Wycliffe and the Last Rites by W J Burley – set in Cornwall a bizarre murder shakes the village of Moresk. Arriving at church on Easter morning the vicar discovers the body of a woman sprawled across the chancel steps. To add to the horror, the church is filled with the discordant sound of an organ chord, the notes apparently chosen at random and wedged down.Detective Chief Superintendent Wycliffe’s problem in finding the murderer is that all the possible leads pointed to a limited range of possible suspects but none of them matched his specification for the criminal. It seemed he had to believe the impossible. It’s a tightly plotted book, concisely and precisely written and I enjoyed it very much

18 thoughts on “Novellas in November: Novellas I’ve Read in Earlier Years

  1. What an interesting bunch of novellas! I’ve always tended to avoid shorter fictional works until last year, when, like many, I discovered that novellas were perfect for my fractured attention span. They’re now a permanent part of my reading landscape and I see I’ll have to put a couple of your reads on my novella list, particularly Louise Welsh’s Tamburlaine Must Die (Marlowe is such an interesting historical character and his death is so very mysterious, isn’t it?)
    The only one of your list that I’ve actually read is Breakfast at Tiffany’s, which I didn’t expect to like and which I loved! Truman Capote isn’t quite my cup of tea (if people still use that expression) but at his best he’s such a great writer he’s hard to resist.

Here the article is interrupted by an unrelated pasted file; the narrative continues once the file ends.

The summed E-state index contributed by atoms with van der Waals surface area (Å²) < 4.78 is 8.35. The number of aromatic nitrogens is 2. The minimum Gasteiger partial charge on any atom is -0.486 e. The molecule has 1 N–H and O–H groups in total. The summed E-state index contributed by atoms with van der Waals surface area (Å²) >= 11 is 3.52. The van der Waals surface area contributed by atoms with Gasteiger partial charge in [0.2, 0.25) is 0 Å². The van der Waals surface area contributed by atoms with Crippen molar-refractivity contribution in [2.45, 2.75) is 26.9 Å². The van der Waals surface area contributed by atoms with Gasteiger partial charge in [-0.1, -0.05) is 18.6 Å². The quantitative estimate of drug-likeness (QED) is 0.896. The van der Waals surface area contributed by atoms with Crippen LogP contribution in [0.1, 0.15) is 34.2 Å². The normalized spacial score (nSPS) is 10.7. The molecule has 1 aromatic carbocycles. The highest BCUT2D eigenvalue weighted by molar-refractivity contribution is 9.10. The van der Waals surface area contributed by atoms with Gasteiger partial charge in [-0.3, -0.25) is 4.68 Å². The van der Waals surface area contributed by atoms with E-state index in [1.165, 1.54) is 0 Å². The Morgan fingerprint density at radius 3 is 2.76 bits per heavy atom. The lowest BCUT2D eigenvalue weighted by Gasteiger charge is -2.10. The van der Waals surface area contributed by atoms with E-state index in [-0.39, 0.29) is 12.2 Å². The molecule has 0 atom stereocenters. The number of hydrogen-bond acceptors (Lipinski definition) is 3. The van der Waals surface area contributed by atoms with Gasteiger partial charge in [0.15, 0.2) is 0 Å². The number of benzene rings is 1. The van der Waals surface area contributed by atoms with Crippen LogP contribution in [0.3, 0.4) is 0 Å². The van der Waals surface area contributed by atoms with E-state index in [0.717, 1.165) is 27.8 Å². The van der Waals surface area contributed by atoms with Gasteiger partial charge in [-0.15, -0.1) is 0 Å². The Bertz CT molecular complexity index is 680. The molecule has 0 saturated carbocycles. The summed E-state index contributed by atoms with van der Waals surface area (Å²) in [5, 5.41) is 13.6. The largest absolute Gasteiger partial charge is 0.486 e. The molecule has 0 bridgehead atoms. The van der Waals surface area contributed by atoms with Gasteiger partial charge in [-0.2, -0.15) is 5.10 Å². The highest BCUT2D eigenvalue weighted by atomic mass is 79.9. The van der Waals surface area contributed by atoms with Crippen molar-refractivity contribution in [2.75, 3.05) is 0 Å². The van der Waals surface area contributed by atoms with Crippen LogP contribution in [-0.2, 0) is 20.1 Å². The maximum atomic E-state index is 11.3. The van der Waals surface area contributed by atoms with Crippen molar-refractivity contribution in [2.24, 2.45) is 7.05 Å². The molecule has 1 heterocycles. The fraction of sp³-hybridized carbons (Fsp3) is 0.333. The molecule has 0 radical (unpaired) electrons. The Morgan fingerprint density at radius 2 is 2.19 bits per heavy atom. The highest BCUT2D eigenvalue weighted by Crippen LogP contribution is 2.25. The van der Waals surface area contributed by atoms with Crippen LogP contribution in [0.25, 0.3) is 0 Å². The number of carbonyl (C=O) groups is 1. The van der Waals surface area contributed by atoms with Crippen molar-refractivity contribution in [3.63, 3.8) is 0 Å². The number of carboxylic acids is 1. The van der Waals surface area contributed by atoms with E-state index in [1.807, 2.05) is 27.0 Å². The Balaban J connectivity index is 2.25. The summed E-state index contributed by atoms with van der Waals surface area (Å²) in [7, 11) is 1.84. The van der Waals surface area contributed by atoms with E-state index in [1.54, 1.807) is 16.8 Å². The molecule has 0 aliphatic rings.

Your enthusiasm about Steinbeck puts me to shame. I’ve never read a single one of his works, which is quite a feat when you realize he’s part of the required canon here in the U.S. I’ve been meaning for some time to give him a try and Cannery Row sounds like a good place to start.

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    1. Cannery Row is the first of Steinbeck’s books that I read and thought it was great and after that I went on to read The Grapes of Wrath, a wonderful book! I hope you’ll enjoy his books too.


  2. So glad to see both the Steinbeck and Burley here. And of course, the Capote is great, too, Margaret. You really do have some great choices here. It’s interesting, too, how many novellas there are out there. I think it’s easy to overlook that writing form, so it’s good to have a focus on them.

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  3. I love Breakfast at Tiffany’s and have always meant to read Cannery Row. A lot of Susan Hill’s books are 200 pages or under — good job for thinking of her! I’ll add her to my ideas list. Thanks for your participation in #NovNov, it’s always great to have you join in.

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    1. I’ve found that some of Susan Hill’s novellas are better than others – I don’t find her ghost stories scary and even though they are short there’s a certain amount of extra padding that reduces the tension and atmosphere.


  4. These all sound brilliant and I’m looking forward to reading Breakfast at Tiffany’s but the one I’m desperate to read is Cannery Row. I read The Grapes of Wrath last year and can’t say how much it meant to me – it’s just that I’m such a slow reader and have the classics challenge to finish that has stopped me getting on with reading it, but it’s sitting waiting patiently!